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Psychiatrist challenges 3 'fashions'

After three decades in the field, Dr. Paul R. McHugh believes several trends that have swept American psychiatry since the 1960s are wrong-headed outgrowths of popular culture.

In a recent magazine article, "Psychiatric Misadventures," Dr. McHugh outlines his distaste for three "fashions" -- the anti-psychiatry movement, sex-change surgery and the theory of multiple-personality disorder. None, in his view, addresses what really ails patients; the result has been prolonged treatment with dubious results.

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The most conspicuous case, he says, is the anti-psychiatry movement, the view that psychiatrists have imposed labels like "schizophrenic" on people who are simply different. That movement, he says, is partly responsible for the deinstitutionalization of thousands of desperately ill patients onto the streets of America.

Dr. McHugh's article appears in the autumn issue of the American Scholar, a quarterly published by Phi Beta Kappa. He is chairman of psychiatry at the Johns Hopkins School of Medicine and a professor of mental hygiene at the Johns Hopkins School of Hygiene and Public Health -- positions he has held since 1975.

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QUESTION: Your article says that every 10 years or so a new fashion sweeps over psychiatry, "proving how all too often the discipline has been held captive to culture." What is the current fad?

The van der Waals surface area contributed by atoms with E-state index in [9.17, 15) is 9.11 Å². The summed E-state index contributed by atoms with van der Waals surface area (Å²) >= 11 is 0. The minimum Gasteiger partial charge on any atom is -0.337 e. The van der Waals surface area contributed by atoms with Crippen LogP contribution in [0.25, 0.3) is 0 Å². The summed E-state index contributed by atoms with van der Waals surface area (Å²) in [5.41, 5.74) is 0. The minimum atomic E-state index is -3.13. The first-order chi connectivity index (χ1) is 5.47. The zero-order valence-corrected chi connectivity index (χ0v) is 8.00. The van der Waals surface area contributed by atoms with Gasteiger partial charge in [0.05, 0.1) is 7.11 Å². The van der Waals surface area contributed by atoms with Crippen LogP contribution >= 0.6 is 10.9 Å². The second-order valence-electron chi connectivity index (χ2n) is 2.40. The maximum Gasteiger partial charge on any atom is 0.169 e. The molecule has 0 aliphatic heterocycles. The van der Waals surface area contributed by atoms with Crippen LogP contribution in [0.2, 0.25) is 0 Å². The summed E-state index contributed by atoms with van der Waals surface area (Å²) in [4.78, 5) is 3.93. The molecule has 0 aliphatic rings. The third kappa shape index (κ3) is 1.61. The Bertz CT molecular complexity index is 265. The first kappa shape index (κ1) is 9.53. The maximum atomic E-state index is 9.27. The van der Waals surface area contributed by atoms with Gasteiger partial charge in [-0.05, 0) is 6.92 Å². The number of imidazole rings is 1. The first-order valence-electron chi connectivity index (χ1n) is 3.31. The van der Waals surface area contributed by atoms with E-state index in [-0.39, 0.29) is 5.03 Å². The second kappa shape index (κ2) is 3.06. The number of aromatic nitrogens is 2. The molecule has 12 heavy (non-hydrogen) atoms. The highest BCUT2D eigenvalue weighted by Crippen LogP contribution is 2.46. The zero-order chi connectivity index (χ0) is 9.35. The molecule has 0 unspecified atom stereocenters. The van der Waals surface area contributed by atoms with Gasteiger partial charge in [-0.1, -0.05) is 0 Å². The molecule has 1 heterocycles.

ANSWER: This whole idea of hidden child abuse, that somehow or another there are all kinds of victims who are not remembering their "victimhood."

Q.: Do you disagree with the idea that children who are sexually or physically abused can so thoroughly suppress the memory that it remains buried until emerging years later in adulthood?

A.: All I can tell you is that every time I come across such a case, the testimony is remarkably dubious. The mind can do all kinds of things. But one of the things that the mind can do more than anything else is take up a suggestion and run with it.

It's a contemporary view that many of us are victims. I don't think there's any malice involved in this. It's just an idea that's come to many therapists who have forgotten true abuse, and it's a total re-creation of just what Sigmund Freud ran into at the turn of the century.

Freud began his important work and suddenly came across a whole slew of claims about sexual abuse. And eventually, after going public and saying there was all this abuse going on, he came to realize that in the interactions between him and the patients, the ideas had been generated not out of historical reality as he said but out of psychic reality.